Time-pressed moms can find inspiration in a new book from mental skills coach Sara Robinson. She packs more than 150 ideas in “Self-Care for Moms” (Adams Media, $15.99) for mothers looking to incorporate ways to take care of themselves into their routine.
The activities are organized by how much time you need, from 5 minutes all the way to a whole day. They range from gentle, quick mental resets like lighting candles or listening to a favorite song (5 minutes each) to longer activities such as giving yourself a facial or planning a date night (30 minutes each).
Here are three helpful ideas excerpted from Robinson’s book. The first takes five minutes, the second 15 minutes, and the last 30 minutes.
Add Flowers to Your Home
For moms, flowers often come for special occasions, but why not give every day a burst of color and happiness? Get in the habit of picking up an inexpensive bouquet on your weekly shopping trip (many stores have $5 bouquets), or cut flowers from your backyard. Arrange the flowers in a vase or in multiple vases if you prefer, and place them in spaces where you’ll see them often but also are out of the way of your kids. Remember, toddlers can usually reach further than you think they can, and older kids still throw balls in the house even when you remind them not to. Put the flowers on your bedside table to help make your room more of a personal sanctuary, or set them in a family space for all to enjoy.
This is easy self-care because you’re already out shopping. It only takes an extra minute or so to walk to the floral section and pick out the bouquet, and only a couple minutes more at home to put them in a vase. But the emotional self-care benefits can last for days … hopefully until your next trip to the store, when you can pick up another bouquet. If finances are tight but you like the idea of fresh flowers, ask the florist for a small bouquet of carnations and baby’s breath, or replace one unnecessary grocery item with some flowers. For example, don’t let your kids throw in two boxes of sugary cereal; they can have one, and you can have your self-care!
Get Up 15 Minutes Early
Mornings can be chaotic when you have kids, even if you’re organized and have routines in place. Once everyone is up, especially on weekdays, it’s usually about checking things off the list so you can get out the door. Instead of starting your day with everyone else, consider getting a head start. Waking up even 15 minutes before your family can make a huge difference in how the morning activities go, and that can influence the rest of your day. (That said, if you have a kid who is a super-early riser and keeps busy in the morning, you don’t need to get up 15 minutes before that kid; get up 15 minutes before the day really starts at your house.)
Use your extra 15 minutes in whatever way is best for you. Do a self-care activity with this time: sit in silence, do some breathing exercises, or pray, and start your day feeling grounded. Another option is to check a practical task off your list, like balancing your checkbook or getting things situated around the house so that the morning flows better. Basically, your goal is to start your day off in the way you want, rather than being influenced by the amped-up (sometimes moody) energy that can happen once kids are awake and everyone is trying to get out of the house.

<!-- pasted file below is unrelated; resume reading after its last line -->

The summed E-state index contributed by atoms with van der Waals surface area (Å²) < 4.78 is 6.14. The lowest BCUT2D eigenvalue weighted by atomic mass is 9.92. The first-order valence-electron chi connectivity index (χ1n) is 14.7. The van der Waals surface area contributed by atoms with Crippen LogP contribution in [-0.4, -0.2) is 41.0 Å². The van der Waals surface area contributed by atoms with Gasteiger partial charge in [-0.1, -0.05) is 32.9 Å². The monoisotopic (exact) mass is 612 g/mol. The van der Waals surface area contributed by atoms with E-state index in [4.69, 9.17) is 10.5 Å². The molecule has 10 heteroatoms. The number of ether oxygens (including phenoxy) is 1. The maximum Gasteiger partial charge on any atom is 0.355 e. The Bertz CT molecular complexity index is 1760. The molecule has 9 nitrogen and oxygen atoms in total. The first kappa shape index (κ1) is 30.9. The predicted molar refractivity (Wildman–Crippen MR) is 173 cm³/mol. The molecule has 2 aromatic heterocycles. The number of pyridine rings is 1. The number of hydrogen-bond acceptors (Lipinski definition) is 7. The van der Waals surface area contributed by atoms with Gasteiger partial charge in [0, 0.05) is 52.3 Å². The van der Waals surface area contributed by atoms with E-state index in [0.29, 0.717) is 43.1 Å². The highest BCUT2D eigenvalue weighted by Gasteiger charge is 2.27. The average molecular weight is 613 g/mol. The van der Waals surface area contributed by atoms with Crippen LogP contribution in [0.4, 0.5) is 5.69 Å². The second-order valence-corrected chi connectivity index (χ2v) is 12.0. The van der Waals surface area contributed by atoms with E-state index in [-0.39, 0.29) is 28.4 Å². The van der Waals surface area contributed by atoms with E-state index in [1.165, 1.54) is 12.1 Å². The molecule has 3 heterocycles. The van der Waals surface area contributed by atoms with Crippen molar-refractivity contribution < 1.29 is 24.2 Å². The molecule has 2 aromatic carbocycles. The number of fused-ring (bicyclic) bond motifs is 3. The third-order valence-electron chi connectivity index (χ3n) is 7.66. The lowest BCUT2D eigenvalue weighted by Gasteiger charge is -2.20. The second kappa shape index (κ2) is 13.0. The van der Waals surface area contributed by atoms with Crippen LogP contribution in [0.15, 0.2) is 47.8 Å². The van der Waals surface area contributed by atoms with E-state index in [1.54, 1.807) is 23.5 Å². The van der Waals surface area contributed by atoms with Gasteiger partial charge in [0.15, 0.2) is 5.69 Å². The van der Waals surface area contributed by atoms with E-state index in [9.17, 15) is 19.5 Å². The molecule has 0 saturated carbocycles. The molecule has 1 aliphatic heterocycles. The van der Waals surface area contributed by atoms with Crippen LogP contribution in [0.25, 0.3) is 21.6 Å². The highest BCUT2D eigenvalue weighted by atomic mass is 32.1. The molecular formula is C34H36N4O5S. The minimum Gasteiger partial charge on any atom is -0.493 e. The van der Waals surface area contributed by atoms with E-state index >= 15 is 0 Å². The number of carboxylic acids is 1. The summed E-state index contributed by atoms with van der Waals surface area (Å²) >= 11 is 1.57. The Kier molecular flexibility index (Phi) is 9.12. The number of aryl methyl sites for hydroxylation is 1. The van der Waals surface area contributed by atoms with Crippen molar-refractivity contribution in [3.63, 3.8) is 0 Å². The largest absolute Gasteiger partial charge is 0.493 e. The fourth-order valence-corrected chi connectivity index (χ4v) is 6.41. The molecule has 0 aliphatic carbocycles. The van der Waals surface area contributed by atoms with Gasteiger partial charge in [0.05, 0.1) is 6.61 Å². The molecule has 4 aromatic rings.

Get Out of the House
If you’re one of the many moms who work from home (either with a paid job or as a stay-at-home mom), you’re home a lot. Sometimes you just need to get away. Even if you work out of the house, you might sometimes feel like you’re spending a lot of time at home. And when you do go out, it’s typically with your kids and you’re on a mission to accomplish something. Plan 30 minutes in your schedule, when your partner is home or when a neighbor can watch the kids, or even when you might be home without the kids but normally would be doing chores, and just leave the house. Take a walk, drive to get coffee, or simply get a chore done, like grabbing some milk.
When we spend too much time at home, even when things are pleasant and running well, being indoors, in the same space all day, can begin to feel suffocating. Changing up your scenery allows for mental and emotional self-care. When you go out, it can be helpful to get some social interaction, even if it means interacting with people you don’t know. Whether or not you interact with others, it’s useful to remove yourself physically and mentally from your house from time to time. If your kids are young and you have no one to watch them, try to find ways to spend some time outside alone. For example, sit in your backyard or on the front steps while your kids nap. This may not be truly getting away from the house, but this self-care doesn’t have to be an all-or-nothing activity.
Excerpted from “Self-Care for Moms” by Sara Robinson, MA. Copyright 2019 by Simon & Schuster Inc. Used with permission of the publisher, Adams Media, a division of Simon & Schuster. All rights reserved.